WHITE PLAINS, N.Y., Feb. 29, 2016 /PRNewswire-USNewswire/ -- The largest study of vaginal progesterone to date did not conclusively demonstrate that the treatment was effective in preventing preterm birth before 34 weeks in certain women at high risk for giving birth early, according to findings published last week in The Lancet.
The multicenter trial, called "OPPTIMUM" (dOes Progesterone Prophylaxis To prevent preterm labour IMprove oUtcoMe?) was conducted in the United Kingdom among 1,228 women considered at risk of preterm birth because they had a positive fetal fibronectin (a protein produced by fetal cells) test and a history of spontaneous preterm birth or a shortened cervical length detected by ultrasound. It also found that vaginal progesterone provided no long-term benefit or harm to the health of children at two years of age.
"It's important to note that this was a study of just one form of progesterone and not the type recommended for weekly use among women with a prior spontaneous preterm birth by the American College of Obstetricians and Gynecologists (i.e., weekly injections of 17-hydroxyprogesterone caproate or 17P)," said Charles J. Lockwood, MD, MHCM, Senior Vice President, University of South Florida (USF) Health, Dean, USF Health Morsani College of Medicine, and a member of the March of Dimes Board of Trustees. "Evidence for the effectiveness of injectable 17P to prevent recurrent prematurity remains strong. It should also be noted that the OPPTIMUM study was not large enough to exclude up to 15 percent reduction in preterm birth from vaginal progesterone in this population. Preterm birth is the number one killer of babies in the United States and the March of Dimes urges the use of all effective measures available to prevent babies from being born too soon."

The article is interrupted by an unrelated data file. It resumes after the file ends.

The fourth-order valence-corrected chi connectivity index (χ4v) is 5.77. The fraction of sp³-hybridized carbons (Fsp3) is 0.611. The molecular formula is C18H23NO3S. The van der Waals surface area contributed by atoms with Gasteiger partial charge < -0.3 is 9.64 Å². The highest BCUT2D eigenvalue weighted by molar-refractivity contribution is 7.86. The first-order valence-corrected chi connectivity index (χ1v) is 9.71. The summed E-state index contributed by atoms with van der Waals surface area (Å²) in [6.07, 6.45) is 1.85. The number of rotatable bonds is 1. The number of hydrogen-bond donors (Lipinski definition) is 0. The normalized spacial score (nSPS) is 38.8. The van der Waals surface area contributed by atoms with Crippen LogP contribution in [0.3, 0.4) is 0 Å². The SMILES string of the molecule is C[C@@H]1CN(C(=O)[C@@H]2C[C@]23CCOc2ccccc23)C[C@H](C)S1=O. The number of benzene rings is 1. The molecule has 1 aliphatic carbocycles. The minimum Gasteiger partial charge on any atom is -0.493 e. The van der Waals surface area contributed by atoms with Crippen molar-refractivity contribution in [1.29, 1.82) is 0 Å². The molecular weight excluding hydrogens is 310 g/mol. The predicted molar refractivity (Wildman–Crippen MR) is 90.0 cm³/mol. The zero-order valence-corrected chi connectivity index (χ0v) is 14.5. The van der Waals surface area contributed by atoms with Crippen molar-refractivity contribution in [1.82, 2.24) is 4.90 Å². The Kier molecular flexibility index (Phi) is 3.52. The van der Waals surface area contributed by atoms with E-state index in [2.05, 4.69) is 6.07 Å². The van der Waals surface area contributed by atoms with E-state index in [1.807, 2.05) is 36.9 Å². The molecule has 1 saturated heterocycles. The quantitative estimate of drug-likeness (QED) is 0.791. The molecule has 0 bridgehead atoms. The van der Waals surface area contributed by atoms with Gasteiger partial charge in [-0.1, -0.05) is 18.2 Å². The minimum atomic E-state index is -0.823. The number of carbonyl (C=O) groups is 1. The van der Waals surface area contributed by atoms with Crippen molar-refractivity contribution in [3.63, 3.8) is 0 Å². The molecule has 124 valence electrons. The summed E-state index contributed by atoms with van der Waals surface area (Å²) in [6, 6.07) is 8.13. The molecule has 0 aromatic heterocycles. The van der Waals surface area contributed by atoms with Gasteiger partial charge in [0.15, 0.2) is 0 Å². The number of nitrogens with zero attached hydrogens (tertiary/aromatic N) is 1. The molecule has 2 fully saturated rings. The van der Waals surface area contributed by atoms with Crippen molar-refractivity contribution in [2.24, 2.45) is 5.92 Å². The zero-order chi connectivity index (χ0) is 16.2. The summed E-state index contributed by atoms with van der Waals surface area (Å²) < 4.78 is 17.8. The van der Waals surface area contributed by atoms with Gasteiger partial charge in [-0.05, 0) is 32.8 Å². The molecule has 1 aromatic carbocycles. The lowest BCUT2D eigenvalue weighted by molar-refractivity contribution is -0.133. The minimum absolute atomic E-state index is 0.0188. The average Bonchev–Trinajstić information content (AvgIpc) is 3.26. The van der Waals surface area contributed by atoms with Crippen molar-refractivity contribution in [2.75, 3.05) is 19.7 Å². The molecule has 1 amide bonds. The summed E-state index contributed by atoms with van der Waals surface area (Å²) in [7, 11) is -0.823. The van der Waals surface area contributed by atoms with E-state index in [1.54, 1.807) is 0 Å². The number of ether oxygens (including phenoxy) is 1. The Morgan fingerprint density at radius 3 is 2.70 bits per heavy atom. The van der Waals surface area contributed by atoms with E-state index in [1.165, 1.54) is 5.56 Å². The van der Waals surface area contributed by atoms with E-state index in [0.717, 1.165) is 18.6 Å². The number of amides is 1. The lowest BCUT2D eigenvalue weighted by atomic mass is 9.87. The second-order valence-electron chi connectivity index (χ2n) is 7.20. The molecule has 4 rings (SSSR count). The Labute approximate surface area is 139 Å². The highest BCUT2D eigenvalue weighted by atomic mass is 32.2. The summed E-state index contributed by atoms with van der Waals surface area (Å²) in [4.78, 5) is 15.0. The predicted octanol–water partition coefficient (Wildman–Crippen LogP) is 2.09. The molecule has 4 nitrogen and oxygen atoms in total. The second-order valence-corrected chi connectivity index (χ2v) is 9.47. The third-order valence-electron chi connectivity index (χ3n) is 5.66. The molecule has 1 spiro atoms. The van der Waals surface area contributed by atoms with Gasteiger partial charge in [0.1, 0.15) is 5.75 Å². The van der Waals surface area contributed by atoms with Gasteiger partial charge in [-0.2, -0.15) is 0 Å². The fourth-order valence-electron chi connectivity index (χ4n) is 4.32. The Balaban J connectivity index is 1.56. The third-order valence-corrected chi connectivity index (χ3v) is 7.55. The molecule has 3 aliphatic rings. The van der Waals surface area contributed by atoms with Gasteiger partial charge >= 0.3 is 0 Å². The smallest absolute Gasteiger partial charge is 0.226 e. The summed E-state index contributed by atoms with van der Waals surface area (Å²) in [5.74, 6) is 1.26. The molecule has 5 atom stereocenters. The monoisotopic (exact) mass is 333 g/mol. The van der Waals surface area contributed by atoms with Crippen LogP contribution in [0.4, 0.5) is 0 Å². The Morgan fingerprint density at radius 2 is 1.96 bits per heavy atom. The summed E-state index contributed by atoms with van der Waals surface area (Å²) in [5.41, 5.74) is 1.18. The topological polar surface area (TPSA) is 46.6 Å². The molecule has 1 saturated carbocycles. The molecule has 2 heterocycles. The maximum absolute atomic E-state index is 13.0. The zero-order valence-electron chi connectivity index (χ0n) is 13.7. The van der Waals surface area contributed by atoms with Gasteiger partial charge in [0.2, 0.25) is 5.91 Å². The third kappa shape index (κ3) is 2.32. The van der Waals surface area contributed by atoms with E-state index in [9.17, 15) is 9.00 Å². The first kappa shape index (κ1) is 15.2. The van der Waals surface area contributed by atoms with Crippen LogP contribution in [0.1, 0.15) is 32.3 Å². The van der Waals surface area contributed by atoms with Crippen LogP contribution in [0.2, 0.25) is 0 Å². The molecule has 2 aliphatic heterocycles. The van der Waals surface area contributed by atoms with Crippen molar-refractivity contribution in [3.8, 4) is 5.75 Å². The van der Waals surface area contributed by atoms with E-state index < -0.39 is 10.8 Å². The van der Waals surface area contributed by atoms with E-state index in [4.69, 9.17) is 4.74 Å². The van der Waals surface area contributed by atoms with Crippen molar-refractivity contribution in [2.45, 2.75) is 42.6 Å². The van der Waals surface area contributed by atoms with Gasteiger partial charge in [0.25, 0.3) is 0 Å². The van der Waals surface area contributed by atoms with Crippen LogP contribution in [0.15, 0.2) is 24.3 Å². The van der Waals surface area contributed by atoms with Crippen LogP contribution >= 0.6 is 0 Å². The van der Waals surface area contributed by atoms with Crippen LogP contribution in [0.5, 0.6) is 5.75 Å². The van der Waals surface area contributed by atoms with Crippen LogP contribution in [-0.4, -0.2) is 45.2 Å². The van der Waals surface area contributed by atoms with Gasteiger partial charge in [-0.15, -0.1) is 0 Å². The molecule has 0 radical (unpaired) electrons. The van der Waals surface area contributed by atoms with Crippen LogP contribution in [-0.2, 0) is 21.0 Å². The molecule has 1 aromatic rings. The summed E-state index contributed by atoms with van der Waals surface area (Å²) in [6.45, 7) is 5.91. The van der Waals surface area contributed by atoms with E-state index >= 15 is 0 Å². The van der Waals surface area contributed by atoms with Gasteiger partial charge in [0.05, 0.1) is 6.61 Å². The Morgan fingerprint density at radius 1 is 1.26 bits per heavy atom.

Dr. Lockwood also noted that a study published by the March of Dimes, the National Institutes for Health, and the Centers for Disease Control and Prevention, using data from 2002, estimated that if all women eligible for 17P injections in the United States received them, nearly 10,000 spontaneous premature births might be prevented each year.
March of Dimes officials said the organization is not changing its position that vaginal progesterone may help reduce the risk for premature birth for women with a short cervix who are pregnant with just one baby.
"Vaginal progesterone prophylaxis for preterm birth (the OPPTIMUM study): a multicentre, randomised, double-blind trial" by Jane Elizabeth Norman and colleagues of the OPPTIMUM study group appeared online in The Lancet, February 23, 2016, http://dx.doi.org/10.1016/S0140-6736(16)00350-0.
The March of Dimes is the leading nonprofit organization for pregnancy and baby health. For more than 75 years, moms and babies have benefited from March of Dimes research, education, vaccines, and breakthroughs. Find out how you can help prevent premature birth and birth defects by joining March for Babies at marchforbabies.org. For the latest resources and information, visit marchofdimes.org or nacersano.org. Find us on Facebook and Twitter.
SOURCE March of Dimes